Coming Soon to NYC: Rolling Advertisements for Congestion Pricing

Photo: Timothy A. Clary/AFP/Getty Images via Wikimedia Commons
Photo: Timothy A. Clary/AFP/Getty Images via Wikimedia Commons

Elected officials may not have a handle on how valuable New York City street space is, but the private sector sure does.

Take car-share company WaiveCar, which according to Crain’s will soon set up shop in Brooklyn. WaiveCar gives customers free use of its vehicles, which are basically rolling billboards. The idea is that revenue from the ads wrapping the cars will exceed what it costs to operate WaiveCar’s electric fleet. Customers are “paying us just by driving the cars,” says company exec Isaac Deutsch.

In other words, with WaiveCar, you’re not the customer, you’re the product.

And don’t forget the byproducts — more traffic and pollution, slower buses — all made possible by a business model that takes advantage of NYC’s failure to price driving on its most crowded streets.

WaiveCar now has a deal with Douglaston Development to market its new rental tower on the Williamsburg waterfront. For one year, residents of the building, known as Level, will have access to three cars to drive at no charge for the first 12 hours. The cars will advertise apartments at Level.

As Crain’s notes, it remains to be seen whether WaiveCar’s business model will pencil out here:

The most lucrative places to sell advertising here also tend to be the most congested and least pleasant places to drive, Times Square being the ultimate example. These hot spots also tend to be well-served by public transportation.

But why is it even a remote possibility?

As long as motorists can use NYC’s most congested streets at no charge, those streets will have appeal for completely frivolous motor vehicle trips. WaiveCar has figured out a way to benefit, while pedestrians, cyclists, bus riders, and other people in cars lose.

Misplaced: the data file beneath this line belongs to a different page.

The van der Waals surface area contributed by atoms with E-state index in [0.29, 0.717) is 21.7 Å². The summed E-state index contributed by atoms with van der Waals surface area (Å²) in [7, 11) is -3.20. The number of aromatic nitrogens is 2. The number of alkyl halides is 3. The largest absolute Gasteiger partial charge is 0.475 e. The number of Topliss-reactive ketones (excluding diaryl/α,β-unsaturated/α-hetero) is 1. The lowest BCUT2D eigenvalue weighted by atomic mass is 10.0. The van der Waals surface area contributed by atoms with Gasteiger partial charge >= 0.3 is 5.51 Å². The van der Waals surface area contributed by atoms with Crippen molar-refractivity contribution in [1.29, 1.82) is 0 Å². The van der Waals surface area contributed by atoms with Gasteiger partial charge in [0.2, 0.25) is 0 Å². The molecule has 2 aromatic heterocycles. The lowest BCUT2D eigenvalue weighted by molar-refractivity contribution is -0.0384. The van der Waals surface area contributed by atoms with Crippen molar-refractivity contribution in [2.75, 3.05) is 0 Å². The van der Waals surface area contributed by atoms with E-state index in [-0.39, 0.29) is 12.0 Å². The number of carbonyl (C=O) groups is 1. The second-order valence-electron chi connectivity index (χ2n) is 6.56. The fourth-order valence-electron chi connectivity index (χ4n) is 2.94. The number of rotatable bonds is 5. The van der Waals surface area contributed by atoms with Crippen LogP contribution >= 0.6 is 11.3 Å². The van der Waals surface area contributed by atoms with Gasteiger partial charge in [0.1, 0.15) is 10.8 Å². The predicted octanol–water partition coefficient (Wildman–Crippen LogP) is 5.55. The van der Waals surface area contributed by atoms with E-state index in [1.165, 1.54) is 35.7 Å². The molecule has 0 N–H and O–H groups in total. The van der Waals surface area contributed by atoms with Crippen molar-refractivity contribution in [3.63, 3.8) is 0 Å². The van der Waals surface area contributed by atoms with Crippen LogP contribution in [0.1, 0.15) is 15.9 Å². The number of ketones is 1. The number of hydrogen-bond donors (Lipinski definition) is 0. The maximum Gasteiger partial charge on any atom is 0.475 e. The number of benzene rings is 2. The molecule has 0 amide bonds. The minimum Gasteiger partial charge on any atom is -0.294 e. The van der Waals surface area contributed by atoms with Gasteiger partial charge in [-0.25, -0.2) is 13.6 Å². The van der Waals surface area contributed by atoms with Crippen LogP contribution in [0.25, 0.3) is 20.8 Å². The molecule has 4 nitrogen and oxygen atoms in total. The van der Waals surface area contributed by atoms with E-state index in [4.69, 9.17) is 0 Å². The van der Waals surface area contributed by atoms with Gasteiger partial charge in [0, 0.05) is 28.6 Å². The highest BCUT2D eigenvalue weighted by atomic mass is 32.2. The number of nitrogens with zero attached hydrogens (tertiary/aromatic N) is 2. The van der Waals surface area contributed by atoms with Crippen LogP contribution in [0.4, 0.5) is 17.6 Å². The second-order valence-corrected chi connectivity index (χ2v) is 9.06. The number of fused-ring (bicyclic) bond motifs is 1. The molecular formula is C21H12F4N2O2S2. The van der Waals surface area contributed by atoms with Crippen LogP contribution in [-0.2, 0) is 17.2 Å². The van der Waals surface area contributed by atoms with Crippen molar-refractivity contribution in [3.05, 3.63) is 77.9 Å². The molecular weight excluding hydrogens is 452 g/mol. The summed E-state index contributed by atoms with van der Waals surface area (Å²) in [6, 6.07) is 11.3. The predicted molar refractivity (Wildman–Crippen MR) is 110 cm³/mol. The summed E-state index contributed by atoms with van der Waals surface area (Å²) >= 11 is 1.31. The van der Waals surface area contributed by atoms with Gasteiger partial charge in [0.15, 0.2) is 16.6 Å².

You can’t really blame WaiveCar for taking advantage. This is the logic of underpriced roads.

Another Crain’s story reports that medallion owners, taking a hit in the vehicle-for-hire business, are now counting on ads on cabs to deliver a bigger share of their revenue. Unlike WaiveCars, cabs also have a strong transportation incentive to cruise the city’s busiest streets.

New York should have strong counterincentives in place to break up all this traffic, but the placard class in Albany had other ideas this session.

  • jeff

    I agree – this nightmare scenario isn’t WaiveCar’s fault – they’re just taking advantage of cowardly politicians’ failure to take leadership and manage traffic via congestion pricing.

    I can’t wait for free-public-parking based storage containers. My apt has little closet space, and I demand at least 100 square feet of public land for my own personal storage use – just need to put four wheels on the container so I don’t have to pay anything.

  • thomas040

    Well yeah, obviously. The cheaper big OLED displays get, the more likely it becomes that cars will simply become moving advertisements that drives themselves, and you can ride for free.

    In ten years I bet the car parts of the streets in New York will look like Times Square.

  • I’ve never understood the MTA’s reticence to using more wrap ads on trains and buses. The ad revenue could’ve offset costs, plus those interior/exterior wraps could double as protection against dirt, stains, and graffiti.

    To it’s credit, it did allow better use of it’s expansive station space with TurnStyle ( I just hope they expand it to other stations.

  • Elizabeth F

    One day advertizing will have monetized everything, everything will be free, and we’ll all stop spending money.

  • Boeings+Bikes

    Hey, for $100/year or so, the City Council will sell you a residential parking permit! So why pay rent any more?


Don’t Underestimate the Street Safety Benefits of Congestion Pricing

The primary benefits of the Move NY toll reform plan are reducing congestion and funding transit — but don’t overlook the huge potential to improve street safety. Recent research at Lancaster University in the UK suggests that since the introduction of the London congestion charge in 2003, lethal crashes have fallen faster than traffic congestion. The safety gains have even […]

Why Is There So Much Traffic in NYC? It’s the Free Roads, Stupid

Since the de Blasio administration attempted to cap for-hire cars this summer, the debate over Manhattan traffic has gotten louder, but not more productive. Uber claimed it definitely wasn’t the problem. Some council members wondered if bike lanes were slowing down cars. Amid all the noise, something important got lost. At a hearing about Manhattan traffic this morning convened by Borough President Gale Brewer, a simple […]

Proof That Congestion Pricing Supporters Do Exist in Queens

Transportation Alternatives Queens Committee Chair Mike Heffron sends along this report from last night’s traffic commission hearing at York College in Jamaica, Queens. No huge surprise, Assemblymen Andrew Hevesi and Rory Lancman both came out against congestion pricing, citing not enough evidence it would work and demanding transit improvements without explaining where the money would […]